ComponentAgent priority = query("intbox");
		ComponentAgent date = query("datebox");

		//verify each listcell's label
		ComponentAgent listbox = query("listbox");
		List<ComponentAgent> cells = listbox.queryAll("listitem").get(0).getChildren();
  • As we use Conversations.query() and Assert.assertEquals() heavily, we can use "import static" syntax to make source code shorter.
  • As seen in the previous example, this is a shortcut method. The complete calling is in the previous line. (line 21)
  • When typing in a Datebox, use the date format that you have specified in Datebox's "format" attribute. (line 23)
  • The query syntax means "retrieve a button whose label is 'Add'". (line 24)
  • If we call ComponentAgent.query() , it'll only query the ComponentAgent's child components. Here, we find listitem to get listcell. (line 28)

Test Update

When selecting a listitem, its value will be loaded to three different input fields. Users can click "Update" button after modifying todo item's properties.

//continue from previous code segment	...

		//verify selected
		//modify the todo item
		itemName.type("one-item modified");
		//retrieve Listitem again to verify it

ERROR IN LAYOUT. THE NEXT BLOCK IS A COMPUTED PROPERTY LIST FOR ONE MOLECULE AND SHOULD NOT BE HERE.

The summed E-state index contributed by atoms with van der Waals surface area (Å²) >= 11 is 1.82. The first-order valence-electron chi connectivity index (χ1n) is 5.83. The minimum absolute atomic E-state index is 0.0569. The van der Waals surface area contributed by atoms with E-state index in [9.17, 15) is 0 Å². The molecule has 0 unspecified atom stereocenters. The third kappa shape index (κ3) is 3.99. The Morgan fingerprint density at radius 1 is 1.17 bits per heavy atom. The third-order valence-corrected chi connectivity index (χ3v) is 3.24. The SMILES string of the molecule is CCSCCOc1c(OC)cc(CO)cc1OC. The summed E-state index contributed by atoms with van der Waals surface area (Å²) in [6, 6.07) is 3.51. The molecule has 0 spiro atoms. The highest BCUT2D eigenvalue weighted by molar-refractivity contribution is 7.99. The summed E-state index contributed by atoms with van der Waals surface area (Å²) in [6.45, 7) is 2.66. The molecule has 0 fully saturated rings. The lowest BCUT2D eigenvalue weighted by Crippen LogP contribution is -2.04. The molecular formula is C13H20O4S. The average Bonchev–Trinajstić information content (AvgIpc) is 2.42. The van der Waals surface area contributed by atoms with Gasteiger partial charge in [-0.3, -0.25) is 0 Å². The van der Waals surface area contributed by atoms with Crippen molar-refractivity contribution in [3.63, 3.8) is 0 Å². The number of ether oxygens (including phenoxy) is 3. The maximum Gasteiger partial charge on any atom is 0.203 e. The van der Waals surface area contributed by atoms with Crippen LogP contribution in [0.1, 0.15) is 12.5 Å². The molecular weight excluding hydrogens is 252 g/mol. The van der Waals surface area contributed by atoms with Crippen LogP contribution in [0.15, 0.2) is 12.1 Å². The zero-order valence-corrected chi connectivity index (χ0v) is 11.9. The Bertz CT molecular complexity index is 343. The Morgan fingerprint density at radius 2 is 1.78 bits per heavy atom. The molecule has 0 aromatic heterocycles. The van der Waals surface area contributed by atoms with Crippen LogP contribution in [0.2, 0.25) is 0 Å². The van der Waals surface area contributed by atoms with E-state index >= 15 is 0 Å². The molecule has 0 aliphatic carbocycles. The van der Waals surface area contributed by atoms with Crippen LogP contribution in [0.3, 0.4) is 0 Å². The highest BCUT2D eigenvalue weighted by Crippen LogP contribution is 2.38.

cells = listbox.queryAll("listitem").get(0).getChildren();
		assertEquals("one-item modified",cells.get(0).as(Listcell.class).getLabel());
  • is used to mimic the selecting of a listitem in a listbox. The parameter "index" is the target of the listitem's index in which you want to select and it starts from zero.
  • Notice that ZK will replace listbox's children component with newly-created ones when re-rendering occurs. Therefore we cannot reuse cells variable for verification, as it holds old data. We should retrieve listitem again to verify.

Test Reset

"Reset" button will clear all input fields into default value.

//continue from previous code segment	...


Test Delete

"Delete" button will remove the selected listitem.

//continue from previous code segment	...

		//The next line causes IllegalStateException: Components can be accessed only in event listeners
  • We verify the number of listitem, from 1 to 0 for deletion. (line 4, 7)
  • Watch out! You should not manipulate component's properties directly in a test case. (line 10)


Mimic library is an unit test library that helps agile developers to assure the quality of a composer (or ViewModel) and ZUL. Developers are able to write test cases to mimic user interaction then verify its result by inspecting component's properties. It loads ZUL pages and runs the test case in a server emulator environment without deploying to a real application server. This reduces test running time largely which is very suitable for test-driven development or agile software development.


Example Project.

The example project is an eclipse project archive. You can import it into your workspace as an existing project. Test cases are under "src/test/java". You can also find the examples ("hello.zul" and "todo.zul") we went through in this small talk.


Copyright © Potix Corporation. This article is licensed under GNU Free Documentation License.